Processes of Remediation: art, relationships, nature
Curated by Jenelle Pasiechnik
March 23 to July 13, 2024
Processes of Remediation: art, relationships, nature is a multi-part project by artist Alana Bartol that engages the past, present and possible future of coal mining in the areas of Crowsnest Pass, Alberta and North Vancouver Island – specifically focussing on the site of the Quinsam Coal Mine. Originally conceived to investigate coal mining in what is now known as Alberta, Bartol has expanded the project to examine mining practices and their environmental consequences on operations near Campbell River, BC. Processes of Remediation: art, relationships, nature examines the impacts of coal mining on wildlife, watersheds, ecosystems, and plants. The site-responsive artworks include drawing, video, sculpture, participatory art, and installation.
This multi-part project was extended to Vancouver Island in the summer of 2023 with a research and land-based residency. Traditional Knowledge Keepers Cory Cliffe (Wei Wai Kum First Nation) and Vanessa Sharkey (Swampy Cree First Nation) have generously shared teachings about Indigenous plants and their properties. That consultation work will continue during the exhibition and inform its programming.
In a time of climate and ecological crisis, when we have choices to make about protecting wildlife, lands and watersheds, how can we envision and help secure a future for this place where the coal stays inside the earth? How do we imagine ways forward that are not predicated on the continued destruction of the environment rooted in resource extraction and ongoing settler colonial violence? How can art play a role in this process?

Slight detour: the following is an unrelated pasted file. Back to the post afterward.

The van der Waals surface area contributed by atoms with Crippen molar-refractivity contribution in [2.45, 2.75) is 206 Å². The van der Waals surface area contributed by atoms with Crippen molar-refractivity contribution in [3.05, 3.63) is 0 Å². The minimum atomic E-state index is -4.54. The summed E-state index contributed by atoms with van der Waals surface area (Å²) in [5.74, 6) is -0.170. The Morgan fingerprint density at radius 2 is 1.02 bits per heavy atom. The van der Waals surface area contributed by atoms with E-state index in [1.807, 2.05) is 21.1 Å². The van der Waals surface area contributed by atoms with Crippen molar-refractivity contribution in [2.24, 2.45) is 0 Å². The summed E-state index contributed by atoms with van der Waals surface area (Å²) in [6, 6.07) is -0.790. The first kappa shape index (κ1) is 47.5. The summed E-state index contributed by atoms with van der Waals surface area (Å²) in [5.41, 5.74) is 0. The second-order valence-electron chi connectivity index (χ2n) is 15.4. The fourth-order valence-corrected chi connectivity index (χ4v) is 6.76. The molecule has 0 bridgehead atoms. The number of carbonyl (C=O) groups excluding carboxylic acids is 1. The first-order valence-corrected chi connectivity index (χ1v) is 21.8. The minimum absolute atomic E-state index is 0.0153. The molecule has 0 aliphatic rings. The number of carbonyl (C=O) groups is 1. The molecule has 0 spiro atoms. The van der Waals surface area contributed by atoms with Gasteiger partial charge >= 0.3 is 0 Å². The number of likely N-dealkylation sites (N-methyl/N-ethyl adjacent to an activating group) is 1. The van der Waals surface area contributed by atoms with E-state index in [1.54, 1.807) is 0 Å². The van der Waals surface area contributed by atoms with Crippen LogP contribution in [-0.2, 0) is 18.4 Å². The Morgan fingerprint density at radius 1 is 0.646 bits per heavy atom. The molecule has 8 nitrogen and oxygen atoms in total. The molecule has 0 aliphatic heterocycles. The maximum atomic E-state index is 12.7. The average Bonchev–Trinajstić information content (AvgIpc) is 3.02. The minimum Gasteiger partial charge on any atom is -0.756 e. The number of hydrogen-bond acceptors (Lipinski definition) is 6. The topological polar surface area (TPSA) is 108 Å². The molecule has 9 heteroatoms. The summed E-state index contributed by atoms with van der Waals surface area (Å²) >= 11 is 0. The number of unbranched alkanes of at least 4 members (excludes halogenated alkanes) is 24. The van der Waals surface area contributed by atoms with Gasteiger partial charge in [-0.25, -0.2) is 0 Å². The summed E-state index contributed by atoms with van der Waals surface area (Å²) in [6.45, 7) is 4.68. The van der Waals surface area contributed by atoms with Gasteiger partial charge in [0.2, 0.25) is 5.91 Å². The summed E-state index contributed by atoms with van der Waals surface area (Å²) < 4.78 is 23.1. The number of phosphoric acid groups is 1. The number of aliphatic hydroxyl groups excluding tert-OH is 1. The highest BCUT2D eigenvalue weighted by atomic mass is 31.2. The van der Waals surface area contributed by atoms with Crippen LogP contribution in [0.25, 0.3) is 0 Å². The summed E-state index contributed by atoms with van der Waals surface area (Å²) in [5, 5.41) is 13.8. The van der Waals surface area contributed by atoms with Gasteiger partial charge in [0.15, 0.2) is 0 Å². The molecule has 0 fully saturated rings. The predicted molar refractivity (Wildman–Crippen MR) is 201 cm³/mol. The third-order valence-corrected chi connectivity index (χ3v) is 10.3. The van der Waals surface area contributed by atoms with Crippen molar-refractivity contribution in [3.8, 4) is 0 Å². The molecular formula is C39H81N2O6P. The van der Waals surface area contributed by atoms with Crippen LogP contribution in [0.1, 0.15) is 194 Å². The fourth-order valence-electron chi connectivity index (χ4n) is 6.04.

Processes of Remediation explores these questions through the concept of environmental remediation. The majority of the artworks that resulted center around areas in the Crowsnest Pass in Southern Alberta, but take on new meaning and relevance in relation to mining practices in the Strathcona Regional District.
The project draws on Alana Bartol’s work with dowsing (the artist comes from a long line of water witches) and the history of dowsing in connection to mining/resource extraction. Specifically, she has researched Martine de Bertereau, one of the first (recognized) female mineralogists and mining engineers in 17th century France who traveled Europe in search of mineral deposits utilizing specialized divining instruments and other techniques including botany. She was accused of witchcraft and died in France while in prison. The story of de Bertereau is a complex one that points to the violence of resource extraction and the development of capitalism that she both participated in and was killed by. Alana Bartol employs dowsing and the figure of the witch in her artwork to ask us to reconsider consumption-driven relationships to the earth and what are known as ‘natural resources.’